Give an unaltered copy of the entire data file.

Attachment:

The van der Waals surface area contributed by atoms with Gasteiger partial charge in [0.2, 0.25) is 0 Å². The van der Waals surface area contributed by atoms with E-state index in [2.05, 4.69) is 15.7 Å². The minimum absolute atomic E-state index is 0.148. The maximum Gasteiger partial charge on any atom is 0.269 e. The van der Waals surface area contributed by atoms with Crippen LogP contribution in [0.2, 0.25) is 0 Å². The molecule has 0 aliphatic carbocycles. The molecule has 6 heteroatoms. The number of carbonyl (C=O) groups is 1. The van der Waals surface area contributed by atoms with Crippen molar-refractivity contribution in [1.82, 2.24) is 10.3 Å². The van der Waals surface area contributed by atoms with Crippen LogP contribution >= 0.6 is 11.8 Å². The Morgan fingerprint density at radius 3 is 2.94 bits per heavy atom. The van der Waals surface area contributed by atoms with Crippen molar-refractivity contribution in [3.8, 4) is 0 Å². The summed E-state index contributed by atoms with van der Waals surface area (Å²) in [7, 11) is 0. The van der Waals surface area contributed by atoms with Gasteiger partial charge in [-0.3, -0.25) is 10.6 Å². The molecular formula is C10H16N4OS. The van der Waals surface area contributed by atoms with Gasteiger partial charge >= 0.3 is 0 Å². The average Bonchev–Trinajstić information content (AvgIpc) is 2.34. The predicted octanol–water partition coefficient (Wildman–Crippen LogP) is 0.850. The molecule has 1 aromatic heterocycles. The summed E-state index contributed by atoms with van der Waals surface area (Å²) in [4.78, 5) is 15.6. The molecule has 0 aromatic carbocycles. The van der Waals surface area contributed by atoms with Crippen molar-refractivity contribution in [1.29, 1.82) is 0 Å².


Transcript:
The van der Waals surface area contributed by atoms with Gasteiger partial charge in [0.2, 0.25) is 0 Å². The van der Waals surface area contributed by atoms with E-state index in [2.05, 4.69) is 15.7 Å². The minimum absolute atomic E-state index is 0.148. The maximum Gasteiger partial charge on any atom is 0.269 e. The van der Waals surface area contributed by atoms with Crippen LogP contribution in [0.2, 0.25) is 0 Å². The molecule has 0 aliphatic carbocycles. The molecule has 6 heteroatoms. The number of carbonyl (C=O) groups is 1. The van der Waals surface area contributed by atoms with Crippen molar-refractivity contribution in [1.82, 2.24) is 10.3 Å². The van der Waals surface area contributed by atoms with Crippen LogP contribution >= 0.6 is 11.8 Å². The Morgan fingerprint density at radius 3 is 2.94 bits per heavy atom. The van der Waals surface area contributed by atoms with Crippen molar-refractivity contribution in [3.8, 4) is 0 Å². The summed E-state index contributed by atoms with van der Waals surface area (Å²) in [7, 11) is 0. The van der Waals surface area contributed by atoms with Gasteiger partial charge in [-0.3, -0.25) is 10.6 Å². The molecular formula is C10H16N4OS. The van der Waals surface area contributed by atoms with Gasteiger partial charge >= 0.3 is 0 Å². The average Bonchev–Trinajstić information content (AvgIpc) is 2.34. The predicted octanol–water partition coefficient (Wildman–Crippen LogP) is 0.850. The molecule has 1 aromatic heterocycles. The summed E-state index contributed by atoms with van der Waals surface area (Å²) in [4.78, 5) is 15.6. The molecule has 0 aromatic carbocycles. The van der Waals surface area contributed by atoms with Crippen molar-refractivity contribution in [1.29, 1.82) is 0 Å².